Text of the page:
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Facebook, Uber, Robinhood: all were private companies at some point. Historically, there has been no way for investors to easily buy and sell shares in private companies. With the introduction of blockchain technology, digital securities, and decentralized financial solutions, the ability to grow the private market is on the horizon. Regulators around the world are rushing to catch up and understand how to protect investors who want to participate in this market. This book reviews the regulatory, technical, and societal challenges to open this asset class to more investors in the future.
Currently, US residents who want to invest in the private market need to have a certain net worth to participate. Under the cover of this exclusive private club is access to investment opportunities, supporting innovation, and extreme risk. As the private market has grown, the types of investment instruments and the complexity of the investment structure has increased significantly. Unlike investing in the public market, investing in private ventures can be complicated and requires an understanding of securities law, tax strategy, and, in many cases, future technology that can only be envisioned by innovative entrepreneurs. The key characteristics of the private market are: • Less company regulation • Limited public reporting requirements, especially for smaller companies • A lack of information symmetry • Only investment professionals, or the ultra-wealthy, can invest (accredited investors) With the changes in technology solutions, the advent of new financial solutions, and a change in the way some founders approach building their companies, these characteristics may change as the private market grows. Dan Gallagher, General Counsel of Robinhood and a former Securities and Exchange Commission (SEC) Commissioner, describes the private market as “a vibrant ecosystem.” Capital is key to growth in a private company, and it can come from various sources — professional individual investors (sometimes called “angel investors”), venture capital firms (VC firms), friends and family, and crowdfunding campaigns. Private equity (PE) is sometimes confused with private company investment. PE firms tend to acquire mature companies and recapitalize and re-organize their targets. PE firms generally aren’t looking to make individual investments alongside other investors. For the purposes of this book, we will mostly focus on non-PE owned companies, although we do discuss liquidity in PE funds. The private market is attractive because investors in privately held companies hope to quickly increase the company’s value, then sell their stakes later through a buyout, trade sale, recapitalization, or listing on a public market via initial public offerings (IPOs).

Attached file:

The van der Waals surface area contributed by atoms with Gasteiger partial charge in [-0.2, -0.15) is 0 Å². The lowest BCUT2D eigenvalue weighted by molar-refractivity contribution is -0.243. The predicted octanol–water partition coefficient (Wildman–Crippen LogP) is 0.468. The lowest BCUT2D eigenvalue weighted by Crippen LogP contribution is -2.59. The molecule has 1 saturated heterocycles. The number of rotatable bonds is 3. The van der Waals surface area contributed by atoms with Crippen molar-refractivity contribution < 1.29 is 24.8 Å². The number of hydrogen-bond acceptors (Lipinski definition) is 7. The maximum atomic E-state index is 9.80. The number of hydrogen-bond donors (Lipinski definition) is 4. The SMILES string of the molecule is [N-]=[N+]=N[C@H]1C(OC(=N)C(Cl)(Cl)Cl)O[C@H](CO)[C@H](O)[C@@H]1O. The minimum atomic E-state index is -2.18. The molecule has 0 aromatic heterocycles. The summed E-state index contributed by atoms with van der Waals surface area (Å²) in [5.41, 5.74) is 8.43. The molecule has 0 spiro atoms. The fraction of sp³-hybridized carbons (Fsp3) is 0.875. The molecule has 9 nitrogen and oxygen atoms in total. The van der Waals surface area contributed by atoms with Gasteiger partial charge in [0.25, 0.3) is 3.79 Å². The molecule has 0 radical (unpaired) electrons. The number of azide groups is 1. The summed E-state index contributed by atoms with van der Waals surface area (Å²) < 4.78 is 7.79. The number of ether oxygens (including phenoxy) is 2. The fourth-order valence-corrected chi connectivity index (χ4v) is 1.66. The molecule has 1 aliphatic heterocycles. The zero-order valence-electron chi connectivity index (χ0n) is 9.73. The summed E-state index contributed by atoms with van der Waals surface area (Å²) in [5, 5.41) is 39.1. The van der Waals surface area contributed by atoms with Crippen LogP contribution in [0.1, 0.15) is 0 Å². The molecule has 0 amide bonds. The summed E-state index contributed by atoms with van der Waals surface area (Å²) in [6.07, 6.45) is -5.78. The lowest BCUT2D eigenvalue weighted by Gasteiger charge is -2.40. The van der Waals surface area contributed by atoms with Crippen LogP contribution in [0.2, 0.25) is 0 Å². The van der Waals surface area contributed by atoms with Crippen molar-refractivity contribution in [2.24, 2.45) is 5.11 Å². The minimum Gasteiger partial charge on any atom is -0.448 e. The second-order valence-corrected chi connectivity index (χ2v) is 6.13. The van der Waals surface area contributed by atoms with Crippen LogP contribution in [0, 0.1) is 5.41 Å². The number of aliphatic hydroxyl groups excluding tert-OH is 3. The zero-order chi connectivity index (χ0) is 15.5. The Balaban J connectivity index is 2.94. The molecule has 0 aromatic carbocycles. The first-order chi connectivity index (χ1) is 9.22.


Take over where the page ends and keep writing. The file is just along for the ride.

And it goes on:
About the Author:
Carine Schneider, FGE (Fellow of Global Equity) is an experienced and well-connected leader in the private market and global compensation industry with deep experience working in consulting, technology, and financial services. She is the President of AST Private Company Solutions (AST PCS). She was named one of the 100 Influential Women in Silicon Valley by the Silicon Valley Business Journal and one of 17 “Women to Watch” in 2017 by Brown Brothers Harriman Center on Women and Wealth. Carine was formerly the President, Nasdaq Private Market and has been the founder and CEO of Global Shares, CEO of Certent, and Partner at PwC. She has also held senior level positions at Morgan Stanley and Willis Towers Watson. She was the founding Executive Director of the National Association of Stock Plan Professionals (NASPP) and founded the nonprofit Global Equity Organization (GEO) where she is now Chair Emeritus, after serving as Chair for eighteen years. She 103 started her career as Manager of Shareholder Relations at Oracle Corporation where she assisted in the IPO. Ms. Schneider was born in The Netherlands and received her degree in psychology and sociology from the University of California, Santa Cruz. She is a frequent speaker at conferences around the world, including at President Obama’s 2016 Global Entrepreneurial Summit, and has authored various articles and chapters in industry publications. She currently serves as a member of the Board of Professional Business Women of California (PBWC). In 2019, she received the UK ProShare Award for Service to Employee Share Ownership.
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